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Managing Your Way Through a ''Green'' Future

We have struggled through the environmental wars with many successed, but the battles are far from over.

With Y2K worries safely behind us, it seems only right to look ahead now] and ponder what environmental challenges await the converting industry in the new millennium.

The last quarter century saw the emergence of environmental protection concerns as a top priority for corporate America. Like many other industries, converters have spent much of this time attempting to keep pace with the dizzying array of environmental regulations metered out by federal, state, and local regulators alike.

The dawn of a new century does mark a turning point of sorts in our collective efforts to confront our environmental challenges. Many of our toughest environmental problems have been conquered. The Environmental Protection Agency (EPA) reports proudly that our air and water are cleaner than they have been in decades. Many of our country's most contaminated sites have been cleaned up. For the first time, the opportunity exists for companies to look beyond crisis management of environmental problems and adopt proactive strategies designed to ensure superior corporate environmental performance and environmental excellence.

While the environmental challenges have evolved, they have not gone away, nor, arguably, have they gotten any easier to overcome. In fact, this new millennium brings with it a whole host of environmental issues that demand new approaches and solutions. Increasingly, the challenges for the twenty-first century likely will focus more on management than individual media issues. Many companies today are consumed with the task of developing effective management systems that are designed to ensure continued environmental compliance in an increasingly global marketplace.

As for specific domestic and international regulatory issues, much emphasis likely will be placed on pollution prevention and minimizing the waste associated with packaging products. This inevitably will lead to mandated recycling and regeneration of packaging material.

As we look out into the twenty-first century, here is what we see.

Environmental Management Systems
As converters scan the environmental regulatory landscape, little is really new. Like most other industries, the converting industry has emerged from the past couple of decades of seemingly endless environmental regulation, if not somewhat battered, certainly better educated and equipped.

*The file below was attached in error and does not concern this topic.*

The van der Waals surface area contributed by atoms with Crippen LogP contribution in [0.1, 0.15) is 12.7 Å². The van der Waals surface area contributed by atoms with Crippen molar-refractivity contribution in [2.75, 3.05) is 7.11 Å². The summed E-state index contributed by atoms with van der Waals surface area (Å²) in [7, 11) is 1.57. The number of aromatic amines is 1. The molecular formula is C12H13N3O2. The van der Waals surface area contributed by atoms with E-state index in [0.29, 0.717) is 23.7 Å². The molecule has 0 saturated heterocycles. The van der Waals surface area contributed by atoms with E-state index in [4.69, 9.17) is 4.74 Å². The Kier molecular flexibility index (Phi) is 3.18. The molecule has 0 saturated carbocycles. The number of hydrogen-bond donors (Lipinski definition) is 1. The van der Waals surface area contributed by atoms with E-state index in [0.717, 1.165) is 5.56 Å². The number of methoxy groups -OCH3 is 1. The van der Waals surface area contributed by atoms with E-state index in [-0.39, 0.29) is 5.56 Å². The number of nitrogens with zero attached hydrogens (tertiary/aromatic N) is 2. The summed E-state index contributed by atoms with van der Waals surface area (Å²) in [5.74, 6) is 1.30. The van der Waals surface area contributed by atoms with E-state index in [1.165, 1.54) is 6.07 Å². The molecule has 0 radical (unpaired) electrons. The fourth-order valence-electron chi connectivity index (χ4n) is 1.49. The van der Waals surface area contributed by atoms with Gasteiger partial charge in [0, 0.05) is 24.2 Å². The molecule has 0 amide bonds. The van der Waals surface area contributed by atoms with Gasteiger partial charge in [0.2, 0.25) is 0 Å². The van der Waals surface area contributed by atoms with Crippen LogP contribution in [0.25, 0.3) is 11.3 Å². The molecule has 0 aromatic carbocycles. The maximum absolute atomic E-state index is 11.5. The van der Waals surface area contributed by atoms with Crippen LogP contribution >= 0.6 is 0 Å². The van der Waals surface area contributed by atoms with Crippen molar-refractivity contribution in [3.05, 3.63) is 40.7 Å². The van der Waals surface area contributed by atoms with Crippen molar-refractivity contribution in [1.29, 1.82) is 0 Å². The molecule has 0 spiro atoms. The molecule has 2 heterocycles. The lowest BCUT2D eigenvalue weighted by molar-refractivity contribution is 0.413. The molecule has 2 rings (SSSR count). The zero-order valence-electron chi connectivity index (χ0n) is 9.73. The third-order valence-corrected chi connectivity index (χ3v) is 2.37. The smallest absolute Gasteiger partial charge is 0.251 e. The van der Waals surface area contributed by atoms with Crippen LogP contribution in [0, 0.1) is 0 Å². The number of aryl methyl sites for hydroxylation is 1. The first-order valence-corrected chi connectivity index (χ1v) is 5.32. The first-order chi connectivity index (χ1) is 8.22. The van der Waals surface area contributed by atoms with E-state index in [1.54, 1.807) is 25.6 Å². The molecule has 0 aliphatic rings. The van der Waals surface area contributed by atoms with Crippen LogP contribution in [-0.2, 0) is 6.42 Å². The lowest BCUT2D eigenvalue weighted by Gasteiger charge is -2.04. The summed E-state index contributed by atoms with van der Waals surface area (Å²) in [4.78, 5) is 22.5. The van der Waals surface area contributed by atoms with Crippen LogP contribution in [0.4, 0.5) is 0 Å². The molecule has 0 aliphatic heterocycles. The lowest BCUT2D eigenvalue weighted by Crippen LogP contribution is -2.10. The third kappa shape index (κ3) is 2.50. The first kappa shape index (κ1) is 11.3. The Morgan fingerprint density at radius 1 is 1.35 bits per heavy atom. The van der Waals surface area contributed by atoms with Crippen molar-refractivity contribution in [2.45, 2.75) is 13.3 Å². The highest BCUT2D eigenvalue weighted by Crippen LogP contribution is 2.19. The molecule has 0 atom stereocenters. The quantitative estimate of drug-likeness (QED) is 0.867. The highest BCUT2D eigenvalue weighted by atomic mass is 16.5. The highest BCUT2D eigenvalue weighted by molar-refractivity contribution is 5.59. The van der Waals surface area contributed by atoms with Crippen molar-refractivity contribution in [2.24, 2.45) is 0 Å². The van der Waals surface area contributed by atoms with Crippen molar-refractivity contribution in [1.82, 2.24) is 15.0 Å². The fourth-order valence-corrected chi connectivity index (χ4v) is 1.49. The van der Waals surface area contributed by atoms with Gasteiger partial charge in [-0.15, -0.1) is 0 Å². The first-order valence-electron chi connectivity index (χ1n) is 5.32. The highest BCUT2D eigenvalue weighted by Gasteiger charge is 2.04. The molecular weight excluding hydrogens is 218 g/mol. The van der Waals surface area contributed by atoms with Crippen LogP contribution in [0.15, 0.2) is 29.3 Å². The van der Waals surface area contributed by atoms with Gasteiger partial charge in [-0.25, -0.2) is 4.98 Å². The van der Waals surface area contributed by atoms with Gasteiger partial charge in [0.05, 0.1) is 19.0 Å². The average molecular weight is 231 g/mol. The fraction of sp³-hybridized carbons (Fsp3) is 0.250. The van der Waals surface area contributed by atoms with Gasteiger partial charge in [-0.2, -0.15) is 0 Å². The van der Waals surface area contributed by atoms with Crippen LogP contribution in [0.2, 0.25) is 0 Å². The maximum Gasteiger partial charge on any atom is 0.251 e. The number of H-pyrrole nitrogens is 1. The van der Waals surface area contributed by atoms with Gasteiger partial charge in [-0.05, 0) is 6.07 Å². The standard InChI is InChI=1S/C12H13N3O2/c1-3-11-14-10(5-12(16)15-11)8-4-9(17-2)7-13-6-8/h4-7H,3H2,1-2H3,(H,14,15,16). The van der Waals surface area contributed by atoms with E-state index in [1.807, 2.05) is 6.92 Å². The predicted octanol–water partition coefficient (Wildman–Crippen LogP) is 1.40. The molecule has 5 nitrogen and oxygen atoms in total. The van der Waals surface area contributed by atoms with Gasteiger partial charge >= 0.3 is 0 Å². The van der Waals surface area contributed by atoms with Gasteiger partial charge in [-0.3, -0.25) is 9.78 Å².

Perhaps one of the most significant questions companies will need to address in the environmental arena of the future is what systems and programs need to be adopted to ensure continued compliance with existing environmental rules and regulations.

As alluded to earlier, the issue is one of sound management and implementation of comprehensive programs to ensure compliance. For companies that pursue and implement successful proactive environmental management systems, the result likely will be greater operating flexibility, declining regulatory oversight, and expanded global business opportunities.

Conversely, companies that fail to respond likely will see greater regulatory scrutiny, exposure to severe fines and penalties, and lost market opportunities.

There are a couple of key forces that are driving the push toward greater emphasis on the development of environmental management systems. On the domestic front, the US EPA's adoption of its Environmental Audit Policy in late 1995 set the stage for the agency's mandate. Since adoption of the Audit Policy, EPA has been outspoken in its view that the policy erases all perceived barriers to the adoption of corporate management policies and comprehensive environmental auditing programs by providing a forum for the disclosure and resolution of environmental violations.